On the Road

Just how well-travelled are you?

Think you’re well-travelled? How many of the world’s 872 “countries” have you been to?

Whether they will freely admit it or not, most people who have the travel bug will at some point have counted the number of countries they have visited. That moment might happen when wanting to check whether a milestone has been passed or not, shortly after visiting somewhere obscure like Tajikistan and wanting people to know about it, when whiling away the many hours/days/weeks of boredom waiting to cross the Mongolian-Chinese border by train – or maybe after reading a Road Junky article…

What’s a good number to have achieved? The simple answer is probably never enough, but there are too many variants to create a standard number of countries after which a Road Junky can truly claim to be well-travelled – the figure alone cannot paint a true picture. After all, someone could have crossed Russia’s 11 time zones and visited each of its 89 constituent territories while boasting a measly one, yet some Europeans could be into double figures without travelling more than a couple of hundred kilometres from their front doors.

Then there’s the hardest question of all: what counts as a country? Even the seemingly most failsafe list – the United Nations member states – has its problems; the Vatican City is not listed, but few would argue it isn’t a country. Even Switzerland, around since the 13th century, only joined in 2002. For most of the first 50 years of the UN’s existence, Belarus and Ukraine held seats despite being firmly within the USSR. The entire continent of Antarctica is without representation yet the Sovereign Military Order of Malta, which doesn’t even claim any actual territory, participates at the UN and has a number of embassies around the world. How about the State of Palestine, which has a permanent mission in New York, but no international borders to call its own?

Palestine is, however, recognised by over 100 UN members, a figure nearly matched by Western Sahara, and there are several other countries scattered around the globe recognised as independent by at least one full UN member. If you’ve been to Taiwan, Kosovo, or Abkhazia, all disputed territories claimed by other states – do you include them on your list as independent, or part of the claimant?

As normal, football causes problems. Wales? The Faroe Islands? Both have their own international sports teams and anthems, but are parts of other countries. Greenland doesn’t play football, but can count itself far more culturally and geographically distinct from its parent. If you’ve been to Nuuk, have you only visited a bleak bit of Denmark which somehow manages to boast beer even more expensive than Copehagen, or can you add another name to your list?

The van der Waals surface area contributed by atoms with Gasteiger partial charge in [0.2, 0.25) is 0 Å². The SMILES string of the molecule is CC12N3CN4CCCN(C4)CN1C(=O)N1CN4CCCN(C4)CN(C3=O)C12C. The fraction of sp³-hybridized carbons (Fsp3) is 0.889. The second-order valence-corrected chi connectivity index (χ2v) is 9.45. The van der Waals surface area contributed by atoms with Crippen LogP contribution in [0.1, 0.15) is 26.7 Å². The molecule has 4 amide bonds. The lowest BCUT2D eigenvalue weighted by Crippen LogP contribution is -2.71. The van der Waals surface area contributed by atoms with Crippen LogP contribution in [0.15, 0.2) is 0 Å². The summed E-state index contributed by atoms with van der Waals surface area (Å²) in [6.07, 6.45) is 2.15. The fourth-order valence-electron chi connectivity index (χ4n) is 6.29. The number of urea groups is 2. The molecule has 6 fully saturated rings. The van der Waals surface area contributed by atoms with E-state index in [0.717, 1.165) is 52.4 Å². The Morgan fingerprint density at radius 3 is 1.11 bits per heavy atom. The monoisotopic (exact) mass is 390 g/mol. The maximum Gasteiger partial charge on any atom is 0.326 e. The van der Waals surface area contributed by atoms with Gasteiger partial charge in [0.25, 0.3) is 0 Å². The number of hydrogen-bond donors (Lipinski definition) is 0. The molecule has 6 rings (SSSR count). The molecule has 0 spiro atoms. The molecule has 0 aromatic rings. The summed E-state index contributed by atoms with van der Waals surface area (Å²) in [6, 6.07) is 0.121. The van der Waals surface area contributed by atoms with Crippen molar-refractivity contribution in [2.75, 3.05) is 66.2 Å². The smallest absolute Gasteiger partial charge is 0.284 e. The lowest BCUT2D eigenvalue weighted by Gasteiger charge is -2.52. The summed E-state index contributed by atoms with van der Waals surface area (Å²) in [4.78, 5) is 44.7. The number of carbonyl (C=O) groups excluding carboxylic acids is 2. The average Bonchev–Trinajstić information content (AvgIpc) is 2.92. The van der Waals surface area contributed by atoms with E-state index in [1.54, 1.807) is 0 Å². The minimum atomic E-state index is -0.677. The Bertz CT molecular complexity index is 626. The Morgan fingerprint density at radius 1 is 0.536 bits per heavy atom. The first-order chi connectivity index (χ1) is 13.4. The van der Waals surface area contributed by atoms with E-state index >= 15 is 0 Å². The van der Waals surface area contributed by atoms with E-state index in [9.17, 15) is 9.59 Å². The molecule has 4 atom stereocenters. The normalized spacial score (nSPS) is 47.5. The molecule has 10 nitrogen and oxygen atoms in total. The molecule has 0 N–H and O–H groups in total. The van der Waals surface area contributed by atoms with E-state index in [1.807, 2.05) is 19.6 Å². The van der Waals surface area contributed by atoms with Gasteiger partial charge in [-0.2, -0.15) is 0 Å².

There are several sites around the web which have turned country counting into a competition and further blurred the definition of what is and isn’t a country. For example, Travellers’ Century Club withholds membership exclusively for people who have visited over one hundred countries, but to reach that number you can throw in trips to Rhodes, Corfu, and Crete to hit three without even ticking the Greece box.

Most Travelled People takes it one step further, splitting the world into 872 “countries” – over a quarter of which are in Europe, so anyone with a bit of Wanderlust can feel like they are Marco Polo.

Twenty-six of MTP’s countries are in Antarctica, and founder Charles Veley visited six at once by standing at the South Pole, raising another question – when looking to tick a country off the list, what counts as a visit? MTP asks for one of three things: a passport stamp, a photo, or a credit card receipt, so by its rules an hour in an airport waiting for connecting flights is fine, even if you haven’t seen the local currency, let alone interacted with a native or experienced a country’s culture.

Of course, it’s all down to personal perception – I have a friend who only claims he has been to a place once he has sampled the local beer, so, despite having lived there for over a year, he won’t include Kuwait on the list. Then there’s the favourite anecdote of many Central Europeans: “I was born in Austria, I went to school in Czechoslovakia, I did my army service in Hungary, followed by a spell in prison in the USSR. Now I am ending my days in Ukraine,” to which his visitor expresses surprise at how much of the world the old man has seen. “No!,” he responds, “I’ve never left this village!”

How about you?

Leon Addie is a journalist who, by MTP’s reckoning, has been to over 250 countries, although he himself considers his personal tally to be considerably lower. He is only persona non grata in one.

Leon Addie